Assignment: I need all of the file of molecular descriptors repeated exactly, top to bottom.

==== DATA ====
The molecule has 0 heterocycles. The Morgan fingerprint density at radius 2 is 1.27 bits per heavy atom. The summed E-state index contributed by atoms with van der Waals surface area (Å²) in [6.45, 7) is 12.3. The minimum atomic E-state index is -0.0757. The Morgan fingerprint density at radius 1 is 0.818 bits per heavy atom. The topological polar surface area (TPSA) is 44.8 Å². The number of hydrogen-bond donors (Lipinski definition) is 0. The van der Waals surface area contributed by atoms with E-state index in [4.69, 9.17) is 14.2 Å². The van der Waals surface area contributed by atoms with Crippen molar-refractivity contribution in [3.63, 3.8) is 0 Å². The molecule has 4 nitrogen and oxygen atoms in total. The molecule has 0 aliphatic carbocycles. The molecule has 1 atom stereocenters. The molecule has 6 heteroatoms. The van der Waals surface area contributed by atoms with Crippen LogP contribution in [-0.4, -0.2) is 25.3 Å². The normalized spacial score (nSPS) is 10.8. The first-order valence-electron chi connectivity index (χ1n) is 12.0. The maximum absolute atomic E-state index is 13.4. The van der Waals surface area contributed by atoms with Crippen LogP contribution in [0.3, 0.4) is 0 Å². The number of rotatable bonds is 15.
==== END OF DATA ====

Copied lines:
The molecule has 0 heterocycles. The Morgan fingerprint density at radius 2 is 1.27 bits per heavy atom. The summed E-state index contributed by atoms with van der Waals surface area (Å²) in [6.45, 7) is 12.3. The minimum atomic E-state index is -0.0757. The Morgan fingerprint density at radius 1 is 0.818 bits per heavy atom. The topological polar surface area (TPSA) is 44.8 Å². The number of hydrogen-bond donors (Lipinski definition) is 0. The van der Waals surface area contributed by atoms with E-state index in [4.69, 9.17) is 14.2 Å². The van der Waals surface area contributed by atoms with Crippen molar-refractivity contribution in [3.63, 3.8) is 0 Å². The molecule has 4 nitrogen and oxygen atoms in total. The molecule has 0 aliphatic carbocycles. The molecule has 1 atom stereocenters. The molecule has 6 heteroatoms. The van der Waals surface area contributed by atoms with Crippen LogP contribution in [-0.4, -0.2) is 25.3 Å². The normalized spacial score (nSPS) is 10.8. The first-order valence-electron chi connectivity index (χ1n) is 12.0. The maximum absolute atomic E-state index is 13.4. The van der Waals surface area contributed by atoms with Crippen LogP contribution in [0.3, 0.4) is 0 Å². The number of rotatable bonds is 15.